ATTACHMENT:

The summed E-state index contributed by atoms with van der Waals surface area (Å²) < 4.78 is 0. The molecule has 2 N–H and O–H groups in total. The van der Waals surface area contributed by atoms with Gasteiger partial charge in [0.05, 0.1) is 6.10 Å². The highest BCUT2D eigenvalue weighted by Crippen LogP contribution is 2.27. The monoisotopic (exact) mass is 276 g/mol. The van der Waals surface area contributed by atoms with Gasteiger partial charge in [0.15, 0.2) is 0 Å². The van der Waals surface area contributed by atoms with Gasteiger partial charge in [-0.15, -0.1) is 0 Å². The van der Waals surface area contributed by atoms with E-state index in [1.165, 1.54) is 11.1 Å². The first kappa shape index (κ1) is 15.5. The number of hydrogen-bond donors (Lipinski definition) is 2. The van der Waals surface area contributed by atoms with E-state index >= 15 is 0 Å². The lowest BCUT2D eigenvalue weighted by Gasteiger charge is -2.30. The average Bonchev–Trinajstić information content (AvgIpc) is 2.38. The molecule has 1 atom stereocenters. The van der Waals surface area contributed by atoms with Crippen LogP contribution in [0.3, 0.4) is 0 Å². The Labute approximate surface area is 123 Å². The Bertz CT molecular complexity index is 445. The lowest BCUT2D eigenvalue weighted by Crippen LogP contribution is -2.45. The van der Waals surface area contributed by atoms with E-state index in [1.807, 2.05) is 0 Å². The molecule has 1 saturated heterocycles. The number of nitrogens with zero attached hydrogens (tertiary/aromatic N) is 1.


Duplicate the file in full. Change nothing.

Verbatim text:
The summed E-state index contributed by atoms with van der Waals surface area (Å²) < 4.78 is 0. The molecule has 2 N–H and O–H groups in total. The van der Waals surface area contributed by atoms with Gasteiger partial charge in [0.05, 0.1) is 6.10 Å². The highest BCUT2D eigenvalue weighted by Crippen LogP contribution is 2.27. The monoisotopic (exact) mass is 276 g/mol. The van der Waals surface area contributed by atoms with Gasteiger partial charge in [0.15, 0.2) is 0 Å². The van der Waals surface area contributed by atoms with Gasteiger partial charge in [-0.15, -0.1) is 0 Å². The van der Waals surface area contributed by atoms with E-state index in [1.165, 1.54) is 11.1 Å². The first kappa shape index (κ1) is 15.5. The number of hydrogen-bond donors (Lipinski definition) is 2. The van der Waals surface area contributed by atoms with E-state index >= 15 is 0 Å². The lowest BCUT2D eigenvalue weighted by Gasteiger charge is -2.30. The average Bonchev–Trinajstić information content (AvgIpc) is 2.38. The molecule has 1 atom stereocenters. The van der Waals surface area contributed by atoms with Crippen LogP contribution in [0.3, 0.4) is 0 Å². The Labute approximate surface area is 123 Å². The Bertz CT molecular complexity index is 445. The lowest BCUT2D eigenvalue weighted by Crippen LogP contribution is -2.45. The van der Waals surface area contributed by atoms with E-state index in [1.807, 2.05) is 0 Å². The molecule has 1 saturated heterocycles. The number of nitrogens with zero attached hydrogens (tertiary/aromatic N) is 1.